Tribpedia: Health And Human Services Commission

Groups Work to Promote Health Insurance Exchange

Zoila Chaver, second from right, a member of the Texas Organizing Project, giving health care information to Dallas resident Graciela Garcia at Garcia's home on July 10, 2013.
Zoila Chaver, second from right, a member of the Texas Organizing Project, giving health care information to Dallas resident Graciela Garcia at Garcia's home on July 10, 2013.

With state officials declining to implement key components of the federal Affordable Care Act, many private organizations are working to educate Texans about coverage options through the federal health insurance exchange, which opens on Oct. 1.

Yesenia Alvarado holds her daughter, Medicaid patient Melanie Almaraz, 2, while waiting to see Dr. Alberto Vasquez for treatment of a fever at the Su Clinica Familiar in Harlingen, Texas on Jul. 9, 2013.
Yesenia Alvarado holds her daughter, Medicaid patient Melanie Almaraz, 2, while waiting to see Dr. Alberto Vasquez for treatment of a fever at the Su Clinica Familiar in Harlingen, Texas on Jul. 9, 2013.

Health Care Providers Bracing for Medicaid Enrollment

Texas is not expanding Medicaid eligibility, but enrollment in the program is still expected to climb under new rules created by the federal Affordable Care Act. The Texas Health and Human Services Commission projects 240,000 children currently eligible for Medicaid but not participating will enroll in 2014 and 2015.

Tiger Whitehead and his children Logic and Domnick, who used SNAP and the the Sustainable Food Center Farmer's Market double dollars coupons, shopping at the Farmer's Market at 2835 East MLK Blvd. in Austin on March 19, 2013.
Tiger Whitehead and his children Logic and Domnick, who used SNAP and the the Sustainable Food Center Farmer's Market double dollars coupons, shopping at the Farmer's Market at 2835 East MLK Blvd. in Austin on March 19, 2013.

Nutrition Benefits a Mixed Bag for Farmers Markets

About 50 farmers markets around the state take SNAP benefits, WIC benefits or both. The programs are not well utilized, but proponents say it is important to provide as many healthy food options as possible for Texans who use nutrition benefits.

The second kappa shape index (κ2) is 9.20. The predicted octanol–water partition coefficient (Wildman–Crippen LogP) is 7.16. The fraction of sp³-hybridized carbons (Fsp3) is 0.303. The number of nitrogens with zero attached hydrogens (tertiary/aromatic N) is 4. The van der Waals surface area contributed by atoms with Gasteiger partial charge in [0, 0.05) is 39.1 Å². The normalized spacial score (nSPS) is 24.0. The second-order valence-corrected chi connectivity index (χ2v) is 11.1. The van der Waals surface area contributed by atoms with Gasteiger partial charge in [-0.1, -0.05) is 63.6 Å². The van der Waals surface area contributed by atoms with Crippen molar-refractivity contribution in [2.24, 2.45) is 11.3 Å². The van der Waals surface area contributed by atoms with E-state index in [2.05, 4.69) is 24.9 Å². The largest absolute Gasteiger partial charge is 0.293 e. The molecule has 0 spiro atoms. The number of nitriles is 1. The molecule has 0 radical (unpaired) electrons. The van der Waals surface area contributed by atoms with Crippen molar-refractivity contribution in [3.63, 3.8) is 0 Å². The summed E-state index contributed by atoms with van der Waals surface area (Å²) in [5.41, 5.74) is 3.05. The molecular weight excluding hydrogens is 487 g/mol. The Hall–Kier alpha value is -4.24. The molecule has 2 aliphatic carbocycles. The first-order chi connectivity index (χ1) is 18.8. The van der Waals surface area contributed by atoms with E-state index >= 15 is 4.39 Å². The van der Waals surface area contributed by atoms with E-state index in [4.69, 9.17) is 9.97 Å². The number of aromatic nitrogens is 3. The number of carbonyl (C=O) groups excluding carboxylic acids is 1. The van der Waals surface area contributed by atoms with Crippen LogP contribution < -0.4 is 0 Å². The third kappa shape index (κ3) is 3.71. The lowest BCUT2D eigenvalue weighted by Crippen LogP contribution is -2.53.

Interactive: Economic Impact of Medicaid Expansion

It's politically unpopular among most Texas Republicans — and Gov. Rick Perry has vowed not to do it — but proposals to expand Medicaid coverage to more poor adults have gained traction with some fiscal conservatives who argue the economic benefits could outweigh the backlash. This interactive shows the estimated economic impact of expanding Medicaid by House and Senate district. 

 

 

State Sen. Tommy Williams on the Senate floor on May 16, 2011.
State Sen. Tommy Williams on the Senate floor on May 16, 2011.

Senate Finance Committee Tackles Health Budget

The Senate Finance Committee opened its discussion on how to finance the state's health budget on Wednesday by considering the impact of cost containment initiatives passed last session, how to proactively curb Medicaid fraud and ways to address the costs associated with federal health care reforms.

Lt. Gov. David Dewhurst and Sen. Jane Nelson, R-Flower Mound, outline proposals to reduce Medicaid spending in Texas at a press conference on Jan. 16, 2013.
Lt. Gov. David Dewhurst and Sen. Jane Nelson, R-Flower Mound, outline proposals to reduce Medicaid spending in Texas at a press conference on Jan. 16, 2013.

Dewhurst, Nelson Tout Proposals to Curb Medicaid Costs

The Texas Senate on Wednesday released proposals to bring down spending on Texas Medicaid, the state’s health program for the poor, by instituting quality-based payment reforms for long-term care services and measures to catch Medicaid fraud and abuse.

Nicole Griffis, nurse practitioner, consults with a patient at a Planned Parenthood clinic in Austin, Texas.
Nicole Griffis, nurse practitioner, consults with a patient at a Planned Parenthood clinic in Austin, Texas.

HHSC: New Women's Health Program Has Enough Providers

The Health and Human Services Commission on Monday said a new survey it commissioned shows the Texas Women’s Health Program has a greater capacity to serve impoverished women than its predecessor, a joint state-federal program that ended after the state moved to exclude clinics affiliated with abortion providers.